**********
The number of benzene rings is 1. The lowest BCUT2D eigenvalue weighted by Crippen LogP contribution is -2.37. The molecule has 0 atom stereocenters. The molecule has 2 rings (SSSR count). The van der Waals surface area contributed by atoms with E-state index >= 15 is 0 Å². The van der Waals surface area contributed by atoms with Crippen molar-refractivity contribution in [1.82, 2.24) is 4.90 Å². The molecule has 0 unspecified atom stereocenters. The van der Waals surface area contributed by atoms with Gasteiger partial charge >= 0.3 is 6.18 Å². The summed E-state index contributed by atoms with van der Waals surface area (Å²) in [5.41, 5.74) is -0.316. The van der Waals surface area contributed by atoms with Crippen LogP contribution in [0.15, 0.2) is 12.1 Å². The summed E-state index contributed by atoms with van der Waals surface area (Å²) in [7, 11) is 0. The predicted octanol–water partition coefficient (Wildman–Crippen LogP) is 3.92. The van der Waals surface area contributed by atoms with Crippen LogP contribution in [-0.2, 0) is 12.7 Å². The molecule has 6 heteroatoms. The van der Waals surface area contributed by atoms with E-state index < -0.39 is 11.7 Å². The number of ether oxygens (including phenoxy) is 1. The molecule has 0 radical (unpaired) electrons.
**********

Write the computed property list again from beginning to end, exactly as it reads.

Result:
The number of benzene rings is 1. The lowest BCUT2D eigenvalue weighted by Crippen LogP contribution is -2.37. The molecule has 0 atom stereocenters. The molecule has 2 rings (SSSR count). The van der Waals surface area contributed by atoms with E-state index >= 15 is 0 Å². The van der Waals surface area contributed by atoms with Crippen molar-refractivity contribution in [1.82, 2.24) is 4.90 Å². The molecule has 0 unspecified atom stereocenters. The van der Waals surface area contributed by atoms with Gasteiger partial charge >= 0.3 is 6.18 Å². The summed E-state index contributed by atoms with van der Waals surface area (Å²) in [5.41, 5.74) is -0.316. The van der Waals surface area contributed by atoms with Crippen LogP contribution in [0.15, 0.2) is 12.1 Å². The summed E-state index contributed by atoms with van der Waals surface area (Å²) in [7, 11) is 0. The predicted octanol–water partition coefficient (Wildman–Crippen LogP) is 3.92. The van der Waals surface area contributed by atoms with Crippen LogP contribution in [-0.2, 0) is 12.7 Å². The molecule has 6 heteroatoms. The van der Waals surface area contributed by atoms with E-state index < -0.39 is 11.7 Å². The number of ether oxygens (including phenoxy) is 1. The molecule has 0 radical (unpaired) electrons.